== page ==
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Hi folks, in this edition of Ask a Health Coach, Erin discusses how to roll with the stresses and change in routine that come with life during a global crisis. Keep your questions coming in the MDA Facebook Group or in the comments section below.
We’re all feeling the impact of the COVID-19 coronavirus pandemic in one way or another. In this week’s edition of Ask a Health Coach, I’ll be answering questions from the Mark’s Daily Apple community and sharing strategies I use with my own health coaching clients about everything from maintaining your sanity while stuck at home, to bouncing back after a day of stress-induced snacking, to embracing the potential suck of at-home workouts.
I’m here for you guys, so keep your questions coming in the MDA Facebook Group or post them in the comments section below.
How to cope with the stress of staying at home
“Like many people, we’re staying close to home to avoid spreading the COVID-19 virus. Any advice for families coping with the stress of being cooped up indoors?” -Michelle
This is a question I’m hearing a lot lately. Most people’s routines have been completely turned upside down for the time being, even in areas where there’s not a mandatory shelter-in-place. Schools and businesses are temporarily shut down. Some parks and outside gathering spots are closed, too. So, I get it. It’s really easy to feel a little stir crazy, especially if you’ve got kids at home.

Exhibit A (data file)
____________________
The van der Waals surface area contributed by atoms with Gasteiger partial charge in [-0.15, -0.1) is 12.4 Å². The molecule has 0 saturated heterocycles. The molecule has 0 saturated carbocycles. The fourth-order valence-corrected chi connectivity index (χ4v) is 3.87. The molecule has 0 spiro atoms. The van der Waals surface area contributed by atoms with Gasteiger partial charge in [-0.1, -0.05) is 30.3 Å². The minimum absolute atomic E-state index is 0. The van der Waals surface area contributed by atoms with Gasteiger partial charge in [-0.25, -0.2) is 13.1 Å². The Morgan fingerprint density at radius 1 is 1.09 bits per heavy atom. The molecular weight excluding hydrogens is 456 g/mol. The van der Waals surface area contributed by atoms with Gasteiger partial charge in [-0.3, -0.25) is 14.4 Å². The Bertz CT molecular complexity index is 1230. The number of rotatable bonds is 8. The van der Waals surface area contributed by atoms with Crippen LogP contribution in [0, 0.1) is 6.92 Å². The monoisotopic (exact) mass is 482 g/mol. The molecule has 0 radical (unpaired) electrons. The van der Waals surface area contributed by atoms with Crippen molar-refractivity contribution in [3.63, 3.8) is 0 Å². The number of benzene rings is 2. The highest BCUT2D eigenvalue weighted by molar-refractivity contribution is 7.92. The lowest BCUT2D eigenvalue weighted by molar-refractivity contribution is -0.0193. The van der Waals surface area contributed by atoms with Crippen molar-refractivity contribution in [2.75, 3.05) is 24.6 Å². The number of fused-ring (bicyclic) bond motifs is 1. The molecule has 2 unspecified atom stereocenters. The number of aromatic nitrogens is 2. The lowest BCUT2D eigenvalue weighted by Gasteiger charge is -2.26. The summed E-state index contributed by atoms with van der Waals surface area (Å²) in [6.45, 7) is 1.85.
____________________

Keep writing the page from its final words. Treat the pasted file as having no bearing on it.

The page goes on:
Like Mark Sisson wrote in this post a few weeks ago, avoiding stress is going to be your best bet right now. Not only does stress increase ACE2 expression and hinder your general immunity, it makes it harder to relax and enjoy spending time with your family.
I know that a lot of things can seem out of your control right now. The good news is, there are specific things you can do to help your household feel less anxious and stressed out. Remember, your kids are looking to you to see how you deal with a challenging situation like this — and how you react makes all the difference. This could be an incredible learning and growth opportunity for your kids; the kind they don’t get in school. How did mommy or daddy handle it when things got weird?
- Talk it out. Self-isolation doesn’t mean keeping your feelings all bottled up. Be present and start a conversation about what’s going on, letting everyone share what feels stressful or different for them right now. Creating a safe space for family members to talk about what’s going on for them can help alleviate extra anxiety.
- Reframe your situation. It’s easy to think about all the things you can’t do, but what about all the things you can do? Instead of dwelling on the negative or looking at the world through a fear-based lens, appreciate and have gratitude for all the positives in your life. Create a practice of writing down three things you’re grateful for every day.